Webcast Follow-up: Family Customization Made Easy

Thank you to all those who joined me in my webcast on how to upgrade an architectural plumbing fixture to an MEP plumbing fixture.  For those who couldn't attend, we have posted the recording of the webcast here.

During the webcast, I demonstrated how to:

  • Open an architectural plumbing fixture family within the Revit Family Editor.
  • Create parameters to specify pipe sizes.
  • Add plumbing connectors for both cold water and sanitary systems.
  • Load the newly modified MEP family back into the project.
  • Add or draw pipes within the project using the modified family.
  • Upgrade an architectural plumbing fixture to MEP, from ASCENT's Autodesk Revit 2024 BIM Management: Template and Family Creation guide.

I want to recap some of the key topics that I covered during the webcast, as well as answer a few questions that were sent in.

  • Revit Family Parameters Review:
    • Family Parameter  Family parameters define and control the elements in a project, like dimensions, size, and material. This type of parameter is not used for tags and schedules but more for increasing a family's flexibility in a project.
    • Shared Parameter – Shared parameters can be used in other families and across various projects. They are created with the intent to control an element's instance or type parameter, as well as parameters of a nested family. Shared parameters can be pulled for tags or schedules. Shared parameter definitions are stored in a .TXT file and organized into groups.

  • Revit Connectors:

The Revit pipe connector can be added to a family and then further controlled through Properties. In certain situations, connectors can be added to a project for a quick connection, but this would be for things like pipe exiting the building, an exterior fountain, or an architectural component that only needs one connector.

  • Associating Family Parameters:

You can associate family parameters to control the properties of the family using the family or shared parameters you’ve created. For example, I can control the connector's Diameter property by associating the Cold Water Diameter's shared parameter that was created inside of the Family Types dialog box.

Q: What are the web addresses of the websites that were mentioned in the webcast?

A: I talked about some websites that I have found families from. In no way do I endorse these sites – these are just a few of the sites that I have perused and tested out some families from. The first is Revit City; with this site, there is no monitoring of what families are up there, so you are rolling the dice on what you find. I have found great usable families but also families that are over constrained and have given me nothing but grief. The other website is BIM Objects, which was given to me by an Autodesk tech and has proven to be a good source for families. Sometimes they too are a bit over the top and I have had to remove a ton of constraints for the family to work as I need it to.

A couple things I would like to stress when downloading families from the Internet: always run a virus scan on the downloaded file, and if the family is over 1mb then it probably has more detail than it really needs and, in turn, is going to weigh down your model.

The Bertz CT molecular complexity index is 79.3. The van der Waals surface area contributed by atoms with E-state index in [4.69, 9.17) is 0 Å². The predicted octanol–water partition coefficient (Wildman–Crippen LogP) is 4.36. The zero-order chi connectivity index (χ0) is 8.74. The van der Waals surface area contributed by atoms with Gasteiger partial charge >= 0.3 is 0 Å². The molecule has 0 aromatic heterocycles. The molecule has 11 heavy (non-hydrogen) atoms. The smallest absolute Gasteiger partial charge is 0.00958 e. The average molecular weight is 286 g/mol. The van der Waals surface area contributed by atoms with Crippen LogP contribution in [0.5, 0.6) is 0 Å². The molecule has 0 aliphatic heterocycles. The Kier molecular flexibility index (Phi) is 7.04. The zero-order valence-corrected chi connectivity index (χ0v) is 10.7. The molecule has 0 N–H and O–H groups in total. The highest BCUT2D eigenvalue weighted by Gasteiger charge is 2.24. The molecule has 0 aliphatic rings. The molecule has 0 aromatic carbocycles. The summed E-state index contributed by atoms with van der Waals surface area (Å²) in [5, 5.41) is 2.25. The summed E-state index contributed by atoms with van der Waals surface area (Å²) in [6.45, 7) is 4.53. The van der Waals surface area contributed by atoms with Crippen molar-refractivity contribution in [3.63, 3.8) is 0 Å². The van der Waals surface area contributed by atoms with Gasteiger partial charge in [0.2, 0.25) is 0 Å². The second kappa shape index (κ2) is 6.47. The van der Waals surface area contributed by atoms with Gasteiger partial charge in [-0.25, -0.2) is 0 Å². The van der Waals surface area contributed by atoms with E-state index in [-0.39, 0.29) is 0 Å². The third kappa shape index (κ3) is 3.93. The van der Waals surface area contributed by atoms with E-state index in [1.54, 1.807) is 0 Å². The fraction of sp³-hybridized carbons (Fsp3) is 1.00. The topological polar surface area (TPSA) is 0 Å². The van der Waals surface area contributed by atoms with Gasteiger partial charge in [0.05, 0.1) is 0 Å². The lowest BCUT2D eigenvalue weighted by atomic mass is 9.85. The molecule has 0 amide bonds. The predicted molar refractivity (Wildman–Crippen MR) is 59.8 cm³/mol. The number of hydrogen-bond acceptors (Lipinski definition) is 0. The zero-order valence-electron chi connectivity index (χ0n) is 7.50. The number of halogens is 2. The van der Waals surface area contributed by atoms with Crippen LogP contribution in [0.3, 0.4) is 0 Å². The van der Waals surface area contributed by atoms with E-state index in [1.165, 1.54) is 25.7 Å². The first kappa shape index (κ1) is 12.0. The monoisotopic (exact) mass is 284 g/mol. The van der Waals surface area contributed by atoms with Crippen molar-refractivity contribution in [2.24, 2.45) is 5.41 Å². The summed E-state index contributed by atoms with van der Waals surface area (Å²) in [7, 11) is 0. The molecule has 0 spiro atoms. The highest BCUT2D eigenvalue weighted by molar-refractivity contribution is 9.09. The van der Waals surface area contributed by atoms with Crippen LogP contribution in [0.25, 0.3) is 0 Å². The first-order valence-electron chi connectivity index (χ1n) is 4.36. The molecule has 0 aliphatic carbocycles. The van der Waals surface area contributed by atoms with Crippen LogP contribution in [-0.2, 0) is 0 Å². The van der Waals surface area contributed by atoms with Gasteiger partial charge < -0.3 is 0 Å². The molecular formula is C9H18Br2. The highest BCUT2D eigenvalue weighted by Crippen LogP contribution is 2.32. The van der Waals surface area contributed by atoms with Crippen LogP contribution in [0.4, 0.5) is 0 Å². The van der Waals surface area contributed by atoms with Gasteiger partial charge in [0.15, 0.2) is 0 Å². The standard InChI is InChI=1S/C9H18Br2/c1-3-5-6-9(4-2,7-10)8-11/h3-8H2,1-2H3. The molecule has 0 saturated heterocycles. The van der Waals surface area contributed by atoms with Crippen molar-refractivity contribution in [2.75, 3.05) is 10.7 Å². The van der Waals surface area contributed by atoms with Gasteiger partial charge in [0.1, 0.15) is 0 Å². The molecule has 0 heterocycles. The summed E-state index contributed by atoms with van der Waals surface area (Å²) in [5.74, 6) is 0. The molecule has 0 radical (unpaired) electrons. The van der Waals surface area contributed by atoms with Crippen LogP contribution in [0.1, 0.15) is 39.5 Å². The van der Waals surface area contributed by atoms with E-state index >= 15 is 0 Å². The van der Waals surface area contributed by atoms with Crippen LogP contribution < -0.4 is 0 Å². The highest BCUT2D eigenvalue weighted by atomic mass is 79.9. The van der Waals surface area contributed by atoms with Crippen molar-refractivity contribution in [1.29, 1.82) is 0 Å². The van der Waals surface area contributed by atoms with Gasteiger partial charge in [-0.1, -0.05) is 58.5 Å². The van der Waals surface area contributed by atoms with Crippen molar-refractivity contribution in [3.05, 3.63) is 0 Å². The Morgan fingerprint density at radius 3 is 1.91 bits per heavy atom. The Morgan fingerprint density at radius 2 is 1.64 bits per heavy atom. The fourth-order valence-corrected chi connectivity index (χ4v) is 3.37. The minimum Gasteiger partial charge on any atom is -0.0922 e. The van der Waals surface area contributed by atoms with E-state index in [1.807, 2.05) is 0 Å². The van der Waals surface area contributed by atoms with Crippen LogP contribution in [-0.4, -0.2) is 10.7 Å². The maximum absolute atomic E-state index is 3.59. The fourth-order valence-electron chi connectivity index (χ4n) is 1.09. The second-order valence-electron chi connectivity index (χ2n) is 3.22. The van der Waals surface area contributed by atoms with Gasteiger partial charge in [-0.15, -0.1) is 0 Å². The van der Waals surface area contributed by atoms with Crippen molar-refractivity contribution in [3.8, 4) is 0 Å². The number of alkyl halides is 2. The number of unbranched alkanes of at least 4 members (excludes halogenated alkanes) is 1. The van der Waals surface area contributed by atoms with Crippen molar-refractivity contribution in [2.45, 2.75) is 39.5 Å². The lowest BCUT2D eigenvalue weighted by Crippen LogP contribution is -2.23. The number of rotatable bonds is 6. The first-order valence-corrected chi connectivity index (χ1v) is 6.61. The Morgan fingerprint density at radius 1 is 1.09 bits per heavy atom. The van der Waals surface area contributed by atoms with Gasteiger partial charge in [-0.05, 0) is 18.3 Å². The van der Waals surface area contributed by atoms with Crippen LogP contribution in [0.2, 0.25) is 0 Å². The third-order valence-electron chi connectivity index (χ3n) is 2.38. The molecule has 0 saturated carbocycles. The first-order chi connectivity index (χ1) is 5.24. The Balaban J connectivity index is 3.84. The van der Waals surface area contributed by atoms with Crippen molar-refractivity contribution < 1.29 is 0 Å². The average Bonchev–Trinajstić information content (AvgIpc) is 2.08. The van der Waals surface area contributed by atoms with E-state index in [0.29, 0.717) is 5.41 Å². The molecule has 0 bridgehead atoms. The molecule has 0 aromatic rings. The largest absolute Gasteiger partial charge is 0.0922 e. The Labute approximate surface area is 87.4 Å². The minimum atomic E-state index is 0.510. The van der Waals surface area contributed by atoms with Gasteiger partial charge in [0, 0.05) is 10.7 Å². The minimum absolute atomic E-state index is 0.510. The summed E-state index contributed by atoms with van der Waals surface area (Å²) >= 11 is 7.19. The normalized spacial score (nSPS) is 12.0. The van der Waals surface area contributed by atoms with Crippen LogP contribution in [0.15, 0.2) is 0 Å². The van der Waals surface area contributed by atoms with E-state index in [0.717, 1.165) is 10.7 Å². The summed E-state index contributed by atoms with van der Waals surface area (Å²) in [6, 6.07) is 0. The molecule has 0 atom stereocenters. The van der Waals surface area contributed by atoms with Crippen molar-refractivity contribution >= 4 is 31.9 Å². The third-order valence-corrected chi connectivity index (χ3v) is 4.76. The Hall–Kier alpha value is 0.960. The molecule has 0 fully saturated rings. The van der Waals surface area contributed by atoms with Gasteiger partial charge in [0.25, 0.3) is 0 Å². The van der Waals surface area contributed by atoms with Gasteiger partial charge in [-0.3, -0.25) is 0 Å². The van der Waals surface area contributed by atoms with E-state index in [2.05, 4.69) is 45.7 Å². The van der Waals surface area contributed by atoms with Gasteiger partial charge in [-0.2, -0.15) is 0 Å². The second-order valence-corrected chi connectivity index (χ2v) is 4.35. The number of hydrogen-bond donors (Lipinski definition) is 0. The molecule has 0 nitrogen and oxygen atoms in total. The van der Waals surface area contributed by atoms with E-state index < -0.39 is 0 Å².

Q: What does locking a parameter inside the Family Types dialog box do to a family?

A: In Revit, the 'lock' icon represents a constraint applied to a parameter within the Family Editor. It indicates that a dimension or parameter has been fixed or tied to a specific value, dimension, or another parameter, essentially establishing a rule for how that parameter behaves. This constraint is crucial for maintaining design intent and ensuring the family behaves predictably when parameters are adjusted.

Locked parameters in the Family Editor are sometimes thought to directly correlate to grayed-out (non-editable) parameters in the Type Properties within the project environment, but this is not necessarily the case. The 'lock' icon in the Family Types dialog box does not inherently make a parameter non-editable in the project; it simply maintains a defined relationship within the family's design.

In essence, the locking of a parameter within the Family Types dialog box serves to enforce specific design rules and relationships within the family itself. The locked status does not universally dictate the parameter's editability when the family is loaded into a project environment. The parameter's editability is contingent upon whether it is governed by formulas, linked to shared parameters, or subject to Revit's system parameter rules.

Thanks again for attending the webcast. Here at ASCENT we are always looking for feedback from both users and instructors of our guides. After a careful analysis of the feedback, we incorporate changes to the guides to make them more accurate and keep them up to date with the latest industry trends. Feel free to send your feedback to courseware@ASCENTed.com

About the Author

Cherisse Biddulph

Learning Content Developer<br><br>Cherisse is an Autodesk Certified Professional for Revit with extensive experience in teaching and technical support. She holds an Associates of Applied Science degree in Architectural Drafting and Design with a focus on Interior Design. In her career spanning over 20 years in the industry, she has helped many firms with their CAD management and software implementation needs as they modernized to a BIM design environment. Today, she brings her passion for design and architecture to all the learning content she creates.

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